Delany: Big Ten Network Got Boost from Huge Upset has partnered with LexisNexis to bring you this content.

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The Big Ten Network is approaching its 10th anniversary, but league Commissioner Jim Delany remembers the uncertainty and skepticism surrounding its launch.

From those at other networks. From some within in the conference. From plenty across the industry.

Now that most power conferences have followed -- the Pac-12 and Southeastern conferences have their own networks, and the Atlantic Coast Conference's is set to launch in 2019 -- it seems hard to believe that Delany wasn't sure his brainchild would work. He had to persuade Big Ten member schools' presidents and athletics directors to try it, knowing it might fail, knowing cable companies didn't necessarily buy in and knowing full well it could and would offend ESPN.

Once Fox came on board as a partner, Delany thought the network had a shot to survive. But the moment he knew it would not just be viable but succeed was an unexpected one: Appalachian State's historic upset of then-No.5 Michigan, on Sept. 1, 2007. It was the first game to be broadcast on the Big Ten Network.

"This is a wild thing to say, but the reaction by every other network in the country to the Appalachian State win over Michigan -- they all wanted to have a relationship with BTN to get the clips," Delany told USA TODAY Sports. "That showed me something. ... Everybody said, 'The BigTen Network has second-rate games.' That was the biggest upset in college football history.

"That wasn't a second-rate game. And we had footage. I was hoping for Michigan to win, but when Michigan lost, it actually created some college football history and made the network relevant."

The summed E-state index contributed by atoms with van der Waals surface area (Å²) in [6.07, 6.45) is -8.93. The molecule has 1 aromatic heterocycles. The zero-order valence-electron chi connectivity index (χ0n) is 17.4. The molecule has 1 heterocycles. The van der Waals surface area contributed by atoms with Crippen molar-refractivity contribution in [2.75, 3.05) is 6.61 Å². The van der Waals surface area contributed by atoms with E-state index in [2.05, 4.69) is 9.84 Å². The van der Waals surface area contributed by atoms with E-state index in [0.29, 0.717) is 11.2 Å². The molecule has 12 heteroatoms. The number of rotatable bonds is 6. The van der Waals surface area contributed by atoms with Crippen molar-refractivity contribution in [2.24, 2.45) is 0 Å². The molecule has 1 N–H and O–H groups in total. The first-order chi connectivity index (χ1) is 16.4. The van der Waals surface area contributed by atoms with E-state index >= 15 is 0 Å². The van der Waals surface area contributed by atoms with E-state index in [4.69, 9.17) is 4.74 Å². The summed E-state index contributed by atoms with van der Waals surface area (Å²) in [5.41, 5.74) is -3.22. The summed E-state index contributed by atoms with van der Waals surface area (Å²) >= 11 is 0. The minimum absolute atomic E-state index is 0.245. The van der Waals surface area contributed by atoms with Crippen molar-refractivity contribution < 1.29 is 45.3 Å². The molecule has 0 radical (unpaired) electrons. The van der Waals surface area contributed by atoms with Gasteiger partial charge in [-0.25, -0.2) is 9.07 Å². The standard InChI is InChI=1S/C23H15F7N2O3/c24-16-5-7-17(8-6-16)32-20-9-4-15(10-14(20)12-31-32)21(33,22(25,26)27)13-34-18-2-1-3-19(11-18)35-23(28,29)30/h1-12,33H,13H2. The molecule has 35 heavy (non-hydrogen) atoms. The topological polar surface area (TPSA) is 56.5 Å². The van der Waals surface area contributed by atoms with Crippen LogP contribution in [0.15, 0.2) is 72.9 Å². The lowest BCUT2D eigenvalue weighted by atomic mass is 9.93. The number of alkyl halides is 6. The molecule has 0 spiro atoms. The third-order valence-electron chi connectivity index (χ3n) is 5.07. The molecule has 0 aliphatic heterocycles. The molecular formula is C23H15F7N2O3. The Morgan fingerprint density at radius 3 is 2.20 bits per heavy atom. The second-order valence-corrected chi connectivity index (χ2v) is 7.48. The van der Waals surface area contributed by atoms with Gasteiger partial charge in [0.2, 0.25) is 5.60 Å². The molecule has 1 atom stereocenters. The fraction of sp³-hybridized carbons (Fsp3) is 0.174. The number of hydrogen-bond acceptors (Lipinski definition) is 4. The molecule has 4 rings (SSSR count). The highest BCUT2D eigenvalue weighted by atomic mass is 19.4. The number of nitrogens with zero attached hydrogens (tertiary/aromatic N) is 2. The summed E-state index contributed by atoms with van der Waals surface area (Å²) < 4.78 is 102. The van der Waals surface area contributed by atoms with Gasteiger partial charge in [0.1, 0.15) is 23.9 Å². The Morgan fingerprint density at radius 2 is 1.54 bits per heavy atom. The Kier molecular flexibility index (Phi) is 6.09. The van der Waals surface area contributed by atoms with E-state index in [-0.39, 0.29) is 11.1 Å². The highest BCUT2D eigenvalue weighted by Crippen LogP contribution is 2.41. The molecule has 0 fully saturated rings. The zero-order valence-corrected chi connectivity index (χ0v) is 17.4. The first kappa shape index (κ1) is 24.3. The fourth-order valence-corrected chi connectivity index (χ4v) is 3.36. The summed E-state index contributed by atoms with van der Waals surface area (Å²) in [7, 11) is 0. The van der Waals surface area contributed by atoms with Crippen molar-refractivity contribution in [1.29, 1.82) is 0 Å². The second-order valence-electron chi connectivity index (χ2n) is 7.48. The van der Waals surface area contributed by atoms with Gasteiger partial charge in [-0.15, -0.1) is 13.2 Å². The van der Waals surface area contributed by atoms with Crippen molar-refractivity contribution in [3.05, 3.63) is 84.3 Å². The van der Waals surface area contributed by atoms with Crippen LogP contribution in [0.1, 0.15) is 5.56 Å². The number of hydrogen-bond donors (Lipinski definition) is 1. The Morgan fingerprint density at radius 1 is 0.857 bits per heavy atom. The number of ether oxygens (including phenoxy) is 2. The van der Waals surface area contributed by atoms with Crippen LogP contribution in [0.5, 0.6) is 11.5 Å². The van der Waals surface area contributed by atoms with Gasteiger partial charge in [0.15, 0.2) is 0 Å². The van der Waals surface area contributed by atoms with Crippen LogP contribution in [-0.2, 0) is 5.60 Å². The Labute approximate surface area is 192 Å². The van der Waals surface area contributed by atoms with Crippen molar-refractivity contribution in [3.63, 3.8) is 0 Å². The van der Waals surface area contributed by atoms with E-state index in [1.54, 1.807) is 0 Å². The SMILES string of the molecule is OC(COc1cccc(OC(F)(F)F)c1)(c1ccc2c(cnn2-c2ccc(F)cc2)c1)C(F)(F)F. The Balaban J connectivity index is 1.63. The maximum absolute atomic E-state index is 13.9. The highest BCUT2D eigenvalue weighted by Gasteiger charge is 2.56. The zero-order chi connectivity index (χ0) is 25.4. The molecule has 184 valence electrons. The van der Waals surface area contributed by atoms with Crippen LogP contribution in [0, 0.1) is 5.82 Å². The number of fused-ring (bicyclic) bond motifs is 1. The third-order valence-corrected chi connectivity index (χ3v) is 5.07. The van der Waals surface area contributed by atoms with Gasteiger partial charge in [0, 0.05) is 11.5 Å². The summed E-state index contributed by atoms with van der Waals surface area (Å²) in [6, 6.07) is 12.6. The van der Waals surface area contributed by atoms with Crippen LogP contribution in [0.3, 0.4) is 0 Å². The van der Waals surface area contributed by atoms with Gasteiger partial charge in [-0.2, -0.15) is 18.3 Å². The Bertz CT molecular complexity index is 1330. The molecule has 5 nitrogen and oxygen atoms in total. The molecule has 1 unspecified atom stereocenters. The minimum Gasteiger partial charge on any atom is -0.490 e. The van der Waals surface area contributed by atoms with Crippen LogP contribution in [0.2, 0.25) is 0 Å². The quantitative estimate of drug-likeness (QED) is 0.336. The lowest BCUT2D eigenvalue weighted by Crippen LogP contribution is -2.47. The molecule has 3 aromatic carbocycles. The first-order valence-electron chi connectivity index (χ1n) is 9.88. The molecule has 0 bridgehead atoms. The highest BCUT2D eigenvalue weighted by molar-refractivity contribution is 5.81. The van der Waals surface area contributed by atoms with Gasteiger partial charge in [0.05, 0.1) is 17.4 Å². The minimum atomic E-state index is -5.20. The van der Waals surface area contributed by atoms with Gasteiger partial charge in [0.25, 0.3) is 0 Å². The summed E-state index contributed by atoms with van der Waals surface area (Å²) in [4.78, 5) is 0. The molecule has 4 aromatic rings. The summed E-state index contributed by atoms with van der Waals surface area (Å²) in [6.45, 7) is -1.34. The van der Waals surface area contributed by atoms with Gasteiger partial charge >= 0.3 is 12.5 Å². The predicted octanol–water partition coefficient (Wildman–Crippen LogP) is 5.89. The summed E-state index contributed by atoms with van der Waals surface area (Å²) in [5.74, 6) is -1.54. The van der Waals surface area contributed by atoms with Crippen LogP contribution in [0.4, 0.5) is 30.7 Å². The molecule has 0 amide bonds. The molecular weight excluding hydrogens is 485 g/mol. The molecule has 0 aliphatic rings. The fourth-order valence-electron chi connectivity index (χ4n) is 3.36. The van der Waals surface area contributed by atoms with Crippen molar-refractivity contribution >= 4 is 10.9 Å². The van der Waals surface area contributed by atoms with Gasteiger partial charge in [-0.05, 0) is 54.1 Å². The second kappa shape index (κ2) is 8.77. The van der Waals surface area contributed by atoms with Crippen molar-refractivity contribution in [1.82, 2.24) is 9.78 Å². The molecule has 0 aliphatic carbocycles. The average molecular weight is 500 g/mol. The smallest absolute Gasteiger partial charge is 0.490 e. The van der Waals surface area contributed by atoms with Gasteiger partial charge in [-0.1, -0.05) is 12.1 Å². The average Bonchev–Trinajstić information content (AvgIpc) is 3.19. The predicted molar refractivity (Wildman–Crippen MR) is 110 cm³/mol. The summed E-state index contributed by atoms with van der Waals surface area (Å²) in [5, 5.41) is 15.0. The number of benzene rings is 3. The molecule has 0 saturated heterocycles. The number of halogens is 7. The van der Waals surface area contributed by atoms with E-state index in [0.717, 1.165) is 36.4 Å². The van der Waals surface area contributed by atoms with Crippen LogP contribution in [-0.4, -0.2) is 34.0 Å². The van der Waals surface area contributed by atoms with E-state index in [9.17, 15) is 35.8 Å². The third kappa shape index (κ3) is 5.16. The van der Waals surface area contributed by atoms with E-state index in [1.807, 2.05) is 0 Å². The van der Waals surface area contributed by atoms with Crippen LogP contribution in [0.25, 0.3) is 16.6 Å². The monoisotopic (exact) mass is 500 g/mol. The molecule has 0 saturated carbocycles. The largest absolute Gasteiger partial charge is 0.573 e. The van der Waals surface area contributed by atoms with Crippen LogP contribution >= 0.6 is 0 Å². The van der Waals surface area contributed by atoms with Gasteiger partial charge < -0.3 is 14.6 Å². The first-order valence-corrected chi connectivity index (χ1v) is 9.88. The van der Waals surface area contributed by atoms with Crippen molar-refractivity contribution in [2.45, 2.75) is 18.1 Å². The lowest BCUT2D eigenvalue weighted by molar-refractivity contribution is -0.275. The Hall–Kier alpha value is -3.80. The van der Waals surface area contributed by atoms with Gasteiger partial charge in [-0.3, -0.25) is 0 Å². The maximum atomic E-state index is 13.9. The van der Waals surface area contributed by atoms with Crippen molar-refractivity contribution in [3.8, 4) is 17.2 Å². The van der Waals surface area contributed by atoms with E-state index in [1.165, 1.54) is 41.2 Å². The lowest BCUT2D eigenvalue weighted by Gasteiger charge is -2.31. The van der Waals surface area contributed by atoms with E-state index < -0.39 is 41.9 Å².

Big Ten Network footage of the upset played across the nation. The name of the fledgling network was on anchors' lips.

"It was BTN on everyone's highlight show," Delany said. "It legitimized it."

The network broadcast a couple of games in which its heavyweights were playing: Michigan, Michigan State and Ohio State. These were relatively big games. And then by spring, big cable networks were open to discussions.

"By August of 2008, we added Time Warner and Comcast and Charter, and we were fully distributed," Delany said. "It was a year. It was a very tough year. We spent a lot of time on the trail, in state capitals, in Washington, doing editorial boards. It was an interesting, challenging, difficult time. I credit our institutions -- they could have taken the ESPN offer. They could have exercised the heavy, the risk associated with trying to start up.

"We could have failed. ESPN could have been so offended by it that maybe they wouldn't (work with us), but we ended up doing a nice deal with them, and we ended up having a cable network and we ended up maintaining a relationship with CBS. The rest is history. It's been, I think, an artistic success, a financial success and a promotional success."

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December 6, 2016


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